• The installation is basically “Unzip the download to the root of your USB Key” which is fine
  • The application lacks some of the niceties which I’d hope will appear in future versions such as importing XML files from other podcatching applications

So, all in all – it’s looking fine from the first cut, I’ll probably be back to this post to update my impressions after a while – one change I’ve already made is changing the launch batch file to make the last line read “call podcatcher.exe” which I hope will get rid of the current DOS window which appears looking like this:

You can close this ugly window
after the podcatcher had started.

I’ve also changed line 1 to read “@Echo Off” just to make that first bit invisible too 😉
I’m also having a quick google as a background task to see if I can develop an Autorun file so All I need to is plug in the USB key and the application will automagically start.

Nice effort, worth a look for those of you who want to take podcasts from machine to machine (I just want to be able to save state so I don’t re-listen to content and be able to archive/purge stuff I’ve already consumed).

smartFeed – Podcasting for your Pocket PC

I’ve found out about a new piece of software called smartFeed which allows you to manage your podcasts directly on your PocketPC (or SmartPhone)… I’ve installed it and it’s pretty good!

I’ve been a keen listener to Podcasts for just over a year now and it’s getting easier all the time as it becomes more mainstream.

You may remember I wrote a piece a while back about the whole blogging / podcasting thing. Well, last night as I was painting the hallway (or dining room, I can’t exactly remember – there’s a lot of painting going on) I was listening to a Podcast from Geek News Central which referred to this entry over on DavesiPAQ.com. Now I’ve been happily using the Doppler software for windows to manage my podcast subscriptions and, through an entry on one of the Blogs that I subscribe to by Sean Alexander, I dutifully went through the HowTo and set things up to manage these Podcasts that doppler downloads, via Windows Media Player – which in turn allows me to sync them to my portable device… sounds complicated eh? Well – it kind of is, and I have some issues with Doppler as a package which doesn’t seem to want to allow itself to be killed automatically on a windows shutdown, but I may go into that in another entry at a later date.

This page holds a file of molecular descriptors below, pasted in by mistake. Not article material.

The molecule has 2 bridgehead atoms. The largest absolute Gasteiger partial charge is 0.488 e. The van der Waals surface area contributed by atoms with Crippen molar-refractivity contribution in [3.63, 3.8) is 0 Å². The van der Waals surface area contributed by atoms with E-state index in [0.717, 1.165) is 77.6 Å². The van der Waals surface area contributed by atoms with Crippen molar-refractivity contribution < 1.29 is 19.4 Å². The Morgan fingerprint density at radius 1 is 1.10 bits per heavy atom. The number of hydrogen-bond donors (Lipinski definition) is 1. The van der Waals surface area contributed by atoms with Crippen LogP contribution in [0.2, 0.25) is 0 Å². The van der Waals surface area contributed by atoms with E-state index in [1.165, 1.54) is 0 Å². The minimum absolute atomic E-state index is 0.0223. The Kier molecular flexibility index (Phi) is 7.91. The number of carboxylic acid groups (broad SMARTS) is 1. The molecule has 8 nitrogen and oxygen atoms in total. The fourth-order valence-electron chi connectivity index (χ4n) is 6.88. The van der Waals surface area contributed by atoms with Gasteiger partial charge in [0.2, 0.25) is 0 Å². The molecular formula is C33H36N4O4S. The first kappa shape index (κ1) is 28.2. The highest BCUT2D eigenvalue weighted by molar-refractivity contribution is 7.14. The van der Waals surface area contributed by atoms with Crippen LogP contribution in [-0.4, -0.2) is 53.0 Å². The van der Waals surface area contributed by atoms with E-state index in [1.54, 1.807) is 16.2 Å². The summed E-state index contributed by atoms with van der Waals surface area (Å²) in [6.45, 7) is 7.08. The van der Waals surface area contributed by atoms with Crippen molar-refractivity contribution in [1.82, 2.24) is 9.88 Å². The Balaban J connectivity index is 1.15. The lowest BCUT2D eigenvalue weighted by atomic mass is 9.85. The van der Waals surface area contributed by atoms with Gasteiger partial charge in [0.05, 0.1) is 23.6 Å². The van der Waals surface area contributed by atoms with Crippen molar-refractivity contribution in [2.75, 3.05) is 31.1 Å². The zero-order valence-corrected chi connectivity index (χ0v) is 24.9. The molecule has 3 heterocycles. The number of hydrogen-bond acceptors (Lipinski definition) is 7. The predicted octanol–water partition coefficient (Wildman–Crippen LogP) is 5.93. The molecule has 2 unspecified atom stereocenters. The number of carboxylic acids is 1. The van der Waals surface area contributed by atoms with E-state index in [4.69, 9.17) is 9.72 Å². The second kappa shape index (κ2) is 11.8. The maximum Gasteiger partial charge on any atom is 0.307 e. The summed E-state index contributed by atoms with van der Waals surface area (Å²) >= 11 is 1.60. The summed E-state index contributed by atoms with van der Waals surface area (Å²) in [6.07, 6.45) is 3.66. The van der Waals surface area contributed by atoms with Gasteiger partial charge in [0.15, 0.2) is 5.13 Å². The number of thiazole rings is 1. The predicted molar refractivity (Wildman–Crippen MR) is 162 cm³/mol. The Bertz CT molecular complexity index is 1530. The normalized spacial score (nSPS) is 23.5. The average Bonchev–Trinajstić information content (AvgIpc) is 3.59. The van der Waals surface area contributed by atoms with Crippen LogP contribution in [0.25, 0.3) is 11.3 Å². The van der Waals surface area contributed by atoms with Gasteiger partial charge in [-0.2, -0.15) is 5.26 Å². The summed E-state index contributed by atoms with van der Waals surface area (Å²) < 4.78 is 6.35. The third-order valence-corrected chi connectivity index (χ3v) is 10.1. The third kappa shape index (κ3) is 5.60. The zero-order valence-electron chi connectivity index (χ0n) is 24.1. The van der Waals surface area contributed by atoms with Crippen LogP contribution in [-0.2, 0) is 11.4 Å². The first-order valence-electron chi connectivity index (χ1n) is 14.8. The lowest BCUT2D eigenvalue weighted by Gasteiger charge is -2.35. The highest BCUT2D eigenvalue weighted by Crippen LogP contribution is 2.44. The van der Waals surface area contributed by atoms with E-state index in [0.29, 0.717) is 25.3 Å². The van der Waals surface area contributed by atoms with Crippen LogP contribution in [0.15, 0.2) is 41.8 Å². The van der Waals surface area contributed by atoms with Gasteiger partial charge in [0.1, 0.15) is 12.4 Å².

So the good news, after quickly wiping paint off my fingers, I did a dash to the notebook (which was out of the way of paint splashes thanks very much), rewound the file a wee bit and grabbed the link. I installed it this morning (why don’t they give you 2 cradles for your PDA when you buy it, you *need* one at home and one at work!) and – though it didn’t work first off, giving me a "Could not find resource assembly" error message. Which in fact means that you need to download and install SP3 of .NET CF (of course) which you can get from here.
From there it was a simple task of setting the Podcasts to load to a particular directory of my storage card (root is default – yuck) and choosing which casts to subscribe to via the PDA.

To summarise:

  1. Install the latest .NET service pack for your PocketPC / SmartPhone
  2. Download smartFeed for your platform from http://smartfeed.org/
  3. Install the software
  4. Setup your destination directory (under settings)
  5. Add your Podcasts
  6. Retrieve some files (I’d recommend using the cradle link – bandwidth is MUCH cheaper when it’s not mobile 🙂
  7. Start listening…

Update [28/06/2005]: While preaching the good word of Podcasts to a collegue here at work, I’ve just seen that Doppler 3.0 has been announced and includes some very cool features including more support for Windows Media player, a plugin to launch Doppler and auto-download feeds and even uses the BITS technology to background load podcasts… nice!
Not yet launched into Beta, but definatly something worth keeping an eye out for 😀 😀

Setting up Sarge